Outpatient Surgery Magazine

Would You Operate On This Patient? - October 2015 - Subscribe to Outpatient Surgery Magazine

Outpatient Surgery Magazine, providing current information on Surgical Services, Surgical Facility Administration, Outpatient Surgery News and Trends, OR Excellence and more.

Issue link: http://magazine.outpatientsurgery.net/i/584946

Contents of this Issue

Navigation

Page 35 of 196

3 6 O U T P A T I E N T S U R G E R Y M A G A Z I N E O N L I N E | O C T O B E R 2 0 1 5 Putting 3 Anesthesia Dogmas to Sleep It's time to banish these old ideas about anesthesia. M any commonly held dogmas of anesthesia are passed down from mentor to student and eventually become institutional "knowl- edge" because people have never questioned them. We know, however, that it's always incumbent upon practitioners to ask the most important ques- tion we can ever ask, which is why, and to review the research our- selves. Here are a few examples of anesthesia dogmas that should be banished. Dogma No. 1: Women who are breastfeeding should "pump and dump" for 24 hours after being given a general anesthetic. The reality: The total dose of anesthetic drugs ingested by breastfeeding infants is negligible, as is the intestinal absorption of these drugs by suckling infants. That's why many experts say the best advice for nursing mothers is to continue breastfeeding as soon as they're awake enough to safely do so (see osmag.net/xMFu6J and osmag.net/J6tzJN). The only exceptions are premature infants and those suffering from apnea, as respiratory depression problems could arise. In those cases, it's a good idea to consider waiting 24 hours. Dogma No. 2: You do not have to reverse muscle relaxant if you detect 4 strong twitches in a train-of-four (TOF) assessment. A N E S T H E S I A A L E R T Mike MacKinnon, CRNA z WRIST ASSESSMENT Four strong twitches aren't enough to preclude the need for reversal agents. Mike MacKinnon, CRNA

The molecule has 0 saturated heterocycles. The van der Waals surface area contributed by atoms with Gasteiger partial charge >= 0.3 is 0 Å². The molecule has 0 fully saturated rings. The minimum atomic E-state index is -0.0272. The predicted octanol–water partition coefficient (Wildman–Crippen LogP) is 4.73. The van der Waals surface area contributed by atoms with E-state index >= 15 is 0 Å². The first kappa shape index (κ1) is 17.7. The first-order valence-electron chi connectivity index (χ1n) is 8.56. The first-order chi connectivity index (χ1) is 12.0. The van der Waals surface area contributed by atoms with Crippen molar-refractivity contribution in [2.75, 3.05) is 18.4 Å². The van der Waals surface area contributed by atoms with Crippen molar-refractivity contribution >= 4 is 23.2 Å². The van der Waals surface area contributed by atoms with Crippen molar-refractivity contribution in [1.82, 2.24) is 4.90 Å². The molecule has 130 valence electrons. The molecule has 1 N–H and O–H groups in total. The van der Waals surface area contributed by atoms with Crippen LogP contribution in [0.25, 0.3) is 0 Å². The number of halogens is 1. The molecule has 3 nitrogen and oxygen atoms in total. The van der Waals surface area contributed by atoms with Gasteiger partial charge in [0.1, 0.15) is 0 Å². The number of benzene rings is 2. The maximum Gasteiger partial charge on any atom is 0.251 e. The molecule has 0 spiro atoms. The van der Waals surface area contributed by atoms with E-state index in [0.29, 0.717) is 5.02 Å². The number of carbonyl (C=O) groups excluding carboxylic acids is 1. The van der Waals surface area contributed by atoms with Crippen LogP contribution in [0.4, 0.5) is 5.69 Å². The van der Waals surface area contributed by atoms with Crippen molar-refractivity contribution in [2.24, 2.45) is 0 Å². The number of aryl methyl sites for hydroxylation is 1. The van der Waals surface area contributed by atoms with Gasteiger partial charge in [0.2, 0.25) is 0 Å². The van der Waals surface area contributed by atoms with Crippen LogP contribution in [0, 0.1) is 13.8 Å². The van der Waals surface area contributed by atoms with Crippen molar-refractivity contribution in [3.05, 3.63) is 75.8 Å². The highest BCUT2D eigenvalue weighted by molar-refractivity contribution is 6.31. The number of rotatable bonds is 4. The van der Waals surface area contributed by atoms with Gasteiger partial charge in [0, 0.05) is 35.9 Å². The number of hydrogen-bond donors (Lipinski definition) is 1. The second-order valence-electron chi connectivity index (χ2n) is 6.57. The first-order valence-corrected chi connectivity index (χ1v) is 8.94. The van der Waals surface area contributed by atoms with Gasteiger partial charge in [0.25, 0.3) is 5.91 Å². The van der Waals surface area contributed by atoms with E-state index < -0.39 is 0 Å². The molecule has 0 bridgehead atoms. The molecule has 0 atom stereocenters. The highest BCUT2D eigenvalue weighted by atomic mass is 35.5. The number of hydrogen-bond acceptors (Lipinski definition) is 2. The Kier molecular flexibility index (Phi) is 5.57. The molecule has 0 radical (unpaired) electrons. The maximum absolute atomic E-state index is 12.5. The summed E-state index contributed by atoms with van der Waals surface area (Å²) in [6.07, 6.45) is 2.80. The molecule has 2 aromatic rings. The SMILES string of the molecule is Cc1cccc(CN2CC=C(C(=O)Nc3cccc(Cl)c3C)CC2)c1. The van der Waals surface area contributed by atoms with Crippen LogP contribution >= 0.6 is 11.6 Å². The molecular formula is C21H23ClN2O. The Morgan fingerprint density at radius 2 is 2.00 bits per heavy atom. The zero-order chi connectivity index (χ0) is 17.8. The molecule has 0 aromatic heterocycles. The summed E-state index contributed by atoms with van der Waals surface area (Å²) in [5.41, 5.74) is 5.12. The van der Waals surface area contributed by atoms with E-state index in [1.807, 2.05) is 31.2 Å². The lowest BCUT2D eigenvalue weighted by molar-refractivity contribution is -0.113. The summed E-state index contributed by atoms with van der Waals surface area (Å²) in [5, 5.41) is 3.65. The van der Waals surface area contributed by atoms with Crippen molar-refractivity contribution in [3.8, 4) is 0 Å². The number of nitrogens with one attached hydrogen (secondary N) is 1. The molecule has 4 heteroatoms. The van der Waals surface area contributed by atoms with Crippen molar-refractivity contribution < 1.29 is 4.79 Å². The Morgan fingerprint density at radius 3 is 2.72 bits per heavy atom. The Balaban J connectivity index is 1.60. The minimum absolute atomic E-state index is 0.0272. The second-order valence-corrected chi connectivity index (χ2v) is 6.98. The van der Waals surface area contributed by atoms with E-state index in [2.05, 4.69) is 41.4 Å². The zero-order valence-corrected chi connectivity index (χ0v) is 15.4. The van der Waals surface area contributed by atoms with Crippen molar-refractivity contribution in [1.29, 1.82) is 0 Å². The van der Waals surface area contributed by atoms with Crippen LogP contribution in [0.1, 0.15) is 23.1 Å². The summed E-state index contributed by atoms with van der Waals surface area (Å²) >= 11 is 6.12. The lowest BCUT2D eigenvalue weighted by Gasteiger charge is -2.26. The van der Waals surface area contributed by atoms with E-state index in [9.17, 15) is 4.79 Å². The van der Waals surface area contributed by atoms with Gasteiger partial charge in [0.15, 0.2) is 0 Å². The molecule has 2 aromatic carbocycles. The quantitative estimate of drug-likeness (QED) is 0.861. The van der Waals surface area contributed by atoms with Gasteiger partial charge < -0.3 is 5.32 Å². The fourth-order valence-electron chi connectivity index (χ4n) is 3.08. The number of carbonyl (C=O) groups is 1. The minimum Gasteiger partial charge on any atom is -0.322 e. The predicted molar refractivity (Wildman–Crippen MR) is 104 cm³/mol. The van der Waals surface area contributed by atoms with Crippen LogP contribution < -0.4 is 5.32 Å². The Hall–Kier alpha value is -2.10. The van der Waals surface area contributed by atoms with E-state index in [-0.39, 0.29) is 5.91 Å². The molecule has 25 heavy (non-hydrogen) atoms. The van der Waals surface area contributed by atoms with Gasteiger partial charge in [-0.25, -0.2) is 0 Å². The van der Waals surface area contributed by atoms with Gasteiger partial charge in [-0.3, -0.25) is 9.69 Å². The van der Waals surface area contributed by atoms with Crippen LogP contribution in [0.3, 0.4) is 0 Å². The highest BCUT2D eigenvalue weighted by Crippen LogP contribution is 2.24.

Articles in this issue

Links on this page

Archives of this issue

view archives of Outpatient Surgery Magazine - Would You Operate On This Patient? - October 2015 - Subscribe to Outpatient Surgery Magazine